Under Glass: A Victorian Obsession

Collector John Whiteknight with a small part of his extensive collection of Victorian glass domes.

Collector John Whiteknight with a small part of his extensive collection of Victorian glass domes.

An Illustrated Lecture and Show and Tell with with Glass Parlor Dome Collector John Whiteknight
Date: Thursday, June 2nd
Time: 8:00 PM
Admission: $5
Part of the Out of the Cabinet: Tales of Strange Objects and the People Who Love Them Series, presented by Morbid Anatomy and Morbid Anatomy Scholar in Residence Evan Michelson

A smoking monkey dressed as a Marquis, a Wild West scalping scene created in beeswax, a cemetery scene made from the deceased’s hair, and stuffed pug dog puppies, all under glass domes!!!!!

The bell jar, or glass parlor dome, is synonymous with our memory of the Victorian Age (1837 - 1901). During the 19th century, these blown glass forms were referred to not as domes but as shades, and graced nearly every parlor, protecting a broad variety of treasures-including miniature tableaux, waxworks, natural history specimens, taxidermy of exotic birds and pets, automatons, and delicate arrangements of hairwork, featherwork, and shellwork-from dust and curious fingers.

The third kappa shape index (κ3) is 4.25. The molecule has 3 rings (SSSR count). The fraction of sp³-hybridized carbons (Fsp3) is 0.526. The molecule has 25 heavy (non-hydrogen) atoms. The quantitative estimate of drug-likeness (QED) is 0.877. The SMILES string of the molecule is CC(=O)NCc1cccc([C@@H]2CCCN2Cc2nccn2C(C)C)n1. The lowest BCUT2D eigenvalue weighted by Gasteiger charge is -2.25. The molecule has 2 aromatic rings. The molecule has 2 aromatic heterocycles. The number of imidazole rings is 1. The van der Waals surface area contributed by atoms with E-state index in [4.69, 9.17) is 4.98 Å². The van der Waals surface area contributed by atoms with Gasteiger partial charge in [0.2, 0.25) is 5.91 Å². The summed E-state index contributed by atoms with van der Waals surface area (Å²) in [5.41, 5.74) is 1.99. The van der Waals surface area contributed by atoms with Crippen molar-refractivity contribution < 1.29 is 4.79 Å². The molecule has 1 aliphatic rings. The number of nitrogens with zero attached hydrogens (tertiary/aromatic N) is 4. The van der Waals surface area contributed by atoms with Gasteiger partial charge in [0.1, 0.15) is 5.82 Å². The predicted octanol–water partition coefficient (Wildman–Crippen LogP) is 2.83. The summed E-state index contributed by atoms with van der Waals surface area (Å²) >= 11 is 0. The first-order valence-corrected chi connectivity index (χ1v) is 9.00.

Tonight, join parlor dome collector, scholar and author of the upcoming book Under Glass, A Victorian Obsession John Whitenight as he shares treasured objects from his more than 30 years of collecting, traces the art and history of the parlor dome in an illustrated lecture, and muses on the peculiar allure of the glass parlor dome, that extraordinarily thin bubble of glass which is at once barrier and invitation, creating an enchanted world which teases the viewer by saying, “ look at me, study me and enjoy me, but do not touch.”

John Whitenight has collected antiques since he was a young boy. Along with his fever for collecting came a thirst for knowledge and a love affair with all things involving the Victorian era. Currently,his private collection consists of over 175 domes from four inches high to well over three feet high. As voracious for information as for new specimens, he has, over the years, become something of a scholar on domes and the various art forms beneath them. Feeling that this is an area that has been grossly overlooked in the study of 19th century decorative arts, Mr. Whitenight has decided it was time to put these wonderfully whimsical and eccentric Victorian concoctions into the spotlight where they belong; to this end, he is hard at work on a lavishly illustrated book on the topic entitled Under Glass, A Victorian Obsession.

Comments are closed.